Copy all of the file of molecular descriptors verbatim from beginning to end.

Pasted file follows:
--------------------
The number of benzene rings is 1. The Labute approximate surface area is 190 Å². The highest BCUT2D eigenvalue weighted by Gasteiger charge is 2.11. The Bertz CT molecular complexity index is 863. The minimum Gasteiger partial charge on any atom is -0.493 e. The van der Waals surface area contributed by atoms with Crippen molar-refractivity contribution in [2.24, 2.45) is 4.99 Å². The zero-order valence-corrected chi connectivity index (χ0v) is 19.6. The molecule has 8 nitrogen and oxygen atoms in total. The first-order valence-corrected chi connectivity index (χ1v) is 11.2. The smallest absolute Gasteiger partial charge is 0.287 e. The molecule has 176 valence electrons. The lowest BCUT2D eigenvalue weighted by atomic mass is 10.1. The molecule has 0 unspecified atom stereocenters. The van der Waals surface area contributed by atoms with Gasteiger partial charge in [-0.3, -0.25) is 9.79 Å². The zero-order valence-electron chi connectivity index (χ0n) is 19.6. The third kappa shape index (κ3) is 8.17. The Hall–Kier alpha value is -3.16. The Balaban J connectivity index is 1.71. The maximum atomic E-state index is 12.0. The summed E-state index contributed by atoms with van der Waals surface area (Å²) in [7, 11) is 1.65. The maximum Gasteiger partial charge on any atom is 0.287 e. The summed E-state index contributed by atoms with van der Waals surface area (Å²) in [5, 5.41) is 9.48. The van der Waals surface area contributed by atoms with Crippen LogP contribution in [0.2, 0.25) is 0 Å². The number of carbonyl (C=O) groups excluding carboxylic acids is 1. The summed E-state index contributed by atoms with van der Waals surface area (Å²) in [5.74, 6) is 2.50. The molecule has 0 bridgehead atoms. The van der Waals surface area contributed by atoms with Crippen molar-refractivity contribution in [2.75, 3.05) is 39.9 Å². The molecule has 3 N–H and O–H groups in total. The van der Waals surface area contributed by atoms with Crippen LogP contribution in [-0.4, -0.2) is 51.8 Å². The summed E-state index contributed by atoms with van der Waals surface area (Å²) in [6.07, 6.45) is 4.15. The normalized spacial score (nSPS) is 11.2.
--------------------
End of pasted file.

The number of benzene rings is 1. The Labute approximate surface area is 190 Å². The highest BCUT2D eigenvalue weighted by Gasteiger charge is 2.11. The Bertz CT molecular complexity index is 863. The minimum Gasteiger partial charge on any atom is -0.493 e. The van der Waals surface area contributed by atoms with Crippen molar-refractivity contribution in [2.24, 2.45) is 4.99 Å². The zero-order valence-corrected chi connectivity index (χ0v) is 19.6. The molecule has 8 nitrogen and oxygen atoms in total. The first-order valence-corrected chi connectivity index (χ1v) is 11.2. The smallest absolute Gasteiger partial charge is 0.287 e. The molecule has 176 valence electrons. The lowest BCUT2D eigenvalue weighted by atomic mass is 10.1. The molecule has 0 unspecified atom stereocenters. The van der Waals surface area contributed by atoms with Gasteiger partial charge in [-0.3, -0.25) is 9.79 Å². The zero-order valence-electron chi connectivity index (χ0n) is 19.6. The third kappa shape index (κ3) is 8.17. The Hall–Kier alpha value is -3.16. The Balaban J connectivity index is 1.71. The maximum atomic E-state index is 12.0. The summed E-state index contributed by atoms with van der Waals surface area (Å²) in [7, 11) is 1.65. The maximum Gasteiger partial charge on any atom is 0.287 e. The summed E-state index contributed by atoms with van der Waals surface area (Å²) in [5, 5.41) is 9.48. The van der Waals surface area contributed by atoms with Crippen LogP contribution in [0.2, 0.25) is 0 Å². The number of carbonyl (C=O) groups excluding carboxylic acids is 1. The summed E-state index contributed by atoms with van der Waals surface area (Å²) in [5.74, 6) is 2.50. The molecule has 0 bridgehead atoms. The van der Waals surface area contributed by atoms with Crippen molar-refractivity contribution in [2.75, 3.05) is 39.9 Å². The molecule has 3 N–H and O–H groups in total. The van der Waals surface area contributed by atoms with Crippen LogP contribution in [-0.4, -0.2) is 51.8 Å². The summed E-state index contributed by atoms with van der Waals surface area (Å²) in [6.07, 6.45) is 4.15. The normalized spacial score (nSPS) is 11.2.